You are a Stinky Sock and I am Mopey

It’s been a rough week.  For a number of years I had been helping someone with a problem they have.

Well, I thought I was helping.

I found out early last week that I wasn’t helping at all.  In fact, my help was being viewed as, “Look at me!  I know better than you do.  You should listen to me because I’m so wonderful and you’re just  an old stinky sock.”  That is most certainly not how I meant my help to come across.  I was crushed.  I’ve been finding corners to curl up in and cry all week long.  My poor, sore nose.

Then, a few days later when I was in a quiet mood, another friend made a passing inference that I was moping because I wasn’t in control and getting my own way.  What?  Really?  Is that how people view me?  That I mope around when I don’t get my own way?  Or worse—is that how I am?  Do I mope when I don’t get my own way?  Surely not.  And the thing is that I wasn’t thinking about “my own way” in the slightest bit at the time.  I was crushed.

It took me until today to find the right word for what I’m feeling.  It’s defeated.  I haven’t even brushed my hair at all today and you know I’m just vain enough that not brushing my hair is a sure indication of defeat.  But—please—don’t point out my vanity to me because that’ll tip me from defeated into despondent.  If you have a burning need to point out something about my flawed character, please wait until October when I’ve had time to recover.  October of 2033.

Eh.  I can still write The Blog.  You don’t think that every day last year when I wrote The Blog I was in a good mood, do you?  No way!  There were many days when I had spent the entire day staring pathetically out of windows and feeling sorry for myself, but I still managed to have a little fun with The Blog in the evening.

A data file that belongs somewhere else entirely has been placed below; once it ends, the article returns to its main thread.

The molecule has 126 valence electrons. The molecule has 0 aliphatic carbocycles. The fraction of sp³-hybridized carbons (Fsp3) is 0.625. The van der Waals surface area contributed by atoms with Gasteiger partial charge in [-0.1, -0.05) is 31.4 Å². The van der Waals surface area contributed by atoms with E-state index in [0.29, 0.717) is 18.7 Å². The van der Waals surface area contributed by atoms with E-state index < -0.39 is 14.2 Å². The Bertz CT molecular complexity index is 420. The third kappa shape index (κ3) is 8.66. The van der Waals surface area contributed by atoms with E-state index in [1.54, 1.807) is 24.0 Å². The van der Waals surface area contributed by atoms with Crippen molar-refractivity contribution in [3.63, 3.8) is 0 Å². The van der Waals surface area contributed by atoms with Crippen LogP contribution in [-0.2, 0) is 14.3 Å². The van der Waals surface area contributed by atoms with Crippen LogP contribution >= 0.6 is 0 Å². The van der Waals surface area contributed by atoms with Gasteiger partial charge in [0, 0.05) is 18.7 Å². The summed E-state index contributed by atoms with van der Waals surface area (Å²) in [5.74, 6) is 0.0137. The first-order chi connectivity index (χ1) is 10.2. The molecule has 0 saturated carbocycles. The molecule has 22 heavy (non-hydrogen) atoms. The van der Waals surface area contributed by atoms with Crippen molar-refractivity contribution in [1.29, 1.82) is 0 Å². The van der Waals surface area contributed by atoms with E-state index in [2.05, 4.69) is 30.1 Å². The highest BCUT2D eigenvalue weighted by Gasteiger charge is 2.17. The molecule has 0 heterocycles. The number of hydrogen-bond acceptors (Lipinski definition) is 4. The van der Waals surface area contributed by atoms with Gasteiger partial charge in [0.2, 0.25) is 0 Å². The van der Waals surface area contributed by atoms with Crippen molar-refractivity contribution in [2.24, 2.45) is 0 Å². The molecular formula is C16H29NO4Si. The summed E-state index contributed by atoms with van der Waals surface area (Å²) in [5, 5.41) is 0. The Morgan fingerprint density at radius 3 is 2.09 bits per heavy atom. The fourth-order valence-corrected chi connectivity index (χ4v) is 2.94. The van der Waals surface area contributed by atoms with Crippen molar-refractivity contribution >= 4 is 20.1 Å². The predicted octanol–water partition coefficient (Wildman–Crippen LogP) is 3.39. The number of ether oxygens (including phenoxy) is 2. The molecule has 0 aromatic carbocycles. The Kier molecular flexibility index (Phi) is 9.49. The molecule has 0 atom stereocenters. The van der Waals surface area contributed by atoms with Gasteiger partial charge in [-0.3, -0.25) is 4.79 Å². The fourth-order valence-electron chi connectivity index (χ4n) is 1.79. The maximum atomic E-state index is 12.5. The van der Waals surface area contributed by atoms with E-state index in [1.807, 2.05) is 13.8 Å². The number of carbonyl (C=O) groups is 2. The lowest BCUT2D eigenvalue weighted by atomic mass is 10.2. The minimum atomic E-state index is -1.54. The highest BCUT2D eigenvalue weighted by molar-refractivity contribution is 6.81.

So, here goes.  Let’s talk about the last 3 Photo Club meetings.

Three Photo Clubs ago, I suggested we do some more light painting.  We’ve done it in the past, but our newest Photo Club member, Hannah, wasn’t in the group at that time, so it was time to play with it again.

Here was an early attempt:


Pretty pathetic, huh?

I kept trying different things, hoping to get some depth to my light.  Here’s a passable attempt at depth.


To take these pictures you need a completely dark room, somewhere to set your camera so it’s still (a tripod or table or something), flashlights, and a long exposure—maybe 15-30 seconds.

When you press the shutter release the camera will start taking the picture—and keep taking it for 15-30 seconds—however long you set it for.  Dash in front of the camera, turn on your flashlight, point it at the camera and squiggle it around.  After 15-30 seconds, the camera will stop taking the picture and all of your squiggles will be recorded onto one image.

It’s harder than it sounds.  I wasn’t happy with any of my pictures of squiggly depth, so I made some stick figures:



By the time we were done, all of us in the room were sweaty and exhausted.  At the end of the day, this is a good representation of how we all looked:


It’s also a good example of how I felt when I was told I think I’m better than everyone, that I’m controlling, and that I’m mopey when I don’t get my way.  Oh blah.  Feeling defeated again.  Let’s move on.

The next Photo Club was when the Chinese exchange students were visiting.  There would only be 3 Photo Club members at that meeting so I brought the students to Photo Club with me.  I suggested that we teach them how to frame pictures.  No one else at Photo Club was very keen on the idea, but (since I’m controlling, you know) I went ahead with my idea.  Hey—if someone else had a better idea, I’d have gone with it.  (Or maybe I’d have moped.  I really don’t know anymore.)

The language barrier wasn’t that big of a problem being that a picture is worth 1000 words.  I showed John how to take a good picture of his friends.  First a bad picture:


Far is bad.

Then a good picture:


Close is good.

See?  6 words, 2 pictures, and the point is made.  We also practiced taking food pictures.  Here’s a picture of Scott helping Elton with a food picture:


But the most recent Photo Club was the most fun.  Over the summer, we’ve been trying to come up with little projects to work on at Photo Club.  Since I’m controlling and always want my own way, I suggested that we take fruit pictures.  Fruit is pretty and it’s cheapest during the summer.  I had a vague idea of scattering blueberries on a table and taking close ups of them.

A day or two before our Fruit Day, I had another vague idea of making a little person out of raisins and having him climb a mountain of strawberries.  But when I made my raisin person he looked like a malformed ant.